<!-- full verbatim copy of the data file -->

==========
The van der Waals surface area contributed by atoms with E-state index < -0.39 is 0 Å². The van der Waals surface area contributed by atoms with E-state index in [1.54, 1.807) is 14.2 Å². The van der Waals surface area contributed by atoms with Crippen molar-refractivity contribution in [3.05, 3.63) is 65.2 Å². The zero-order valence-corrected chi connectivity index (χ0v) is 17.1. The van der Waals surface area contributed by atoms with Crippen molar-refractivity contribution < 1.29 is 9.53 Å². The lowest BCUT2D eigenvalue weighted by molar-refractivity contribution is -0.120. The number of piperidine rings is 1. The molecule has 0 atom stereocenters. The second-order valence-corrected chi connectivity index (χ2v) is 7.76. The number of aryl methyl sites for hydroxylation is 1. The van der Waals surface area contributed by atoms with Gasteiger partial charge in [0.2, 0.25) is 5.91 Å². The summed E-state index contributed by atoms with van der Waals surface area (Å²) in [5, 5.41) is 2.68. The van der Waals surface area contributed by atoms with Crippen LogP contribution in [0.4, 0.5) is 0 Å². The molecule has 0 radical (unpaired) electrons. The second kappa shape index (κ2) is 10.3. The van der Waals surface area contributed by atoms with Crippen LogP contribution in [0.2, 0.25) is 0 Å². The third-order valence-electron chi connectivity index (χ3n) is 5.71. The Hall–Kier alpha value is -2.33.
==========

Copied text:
The van der Waals surface area contributed by atoms with E-state index < -0.39 is 0 Å². The van der Waals surface area contributed by atoms with E-state index in [1.54, 1.807) is 14.2 Å². The van der Waals surface area contributed by atoms with Crippen molar-refractivity contribution in [3.05, 3.63) is 65.2 Å². The zero-order valence-corrected chi connectivity index (χ0v) is 17.1. The van der Waals surface area contributed by atoms with Crippen molar-refractivity contribution < 1.29 is 9.53 Å². The lowest BCUT2D eigenvalue weighted by molar-refractivity contribution is -0.120. The number of piperidine rings is 1. The molecule has 0 atom stereocenters. The second-order valence-corrected chi connectivity index (χ2v) is 7.76. The number of aryl methyl sites for hydroxylation is 1. The van der Waals surface area contributed by atoms with Gasteiger partial charge in [0.2, 0.25) is 5.91 Å². The summed E-state index contributed by atoms with van der Waals surface area (Å²) in [5, 5.41) is 2.68. The van der Waals surface area contributed by atoms with Crippen LogP contribution in [0.4, 0.5) is 0 Å². The molecule has 0 radical (unpaired) electrons. The second kappa shape index (κ2) is 10.3. The van der Waals surface area contributed by atoms with Crippen LogP contribution in [0.2, 0.25) is 0 Å². The third-order valence-electron chi connectivity index (χ3n) is 5.71. The Hall–Kier alpha value is -2.33.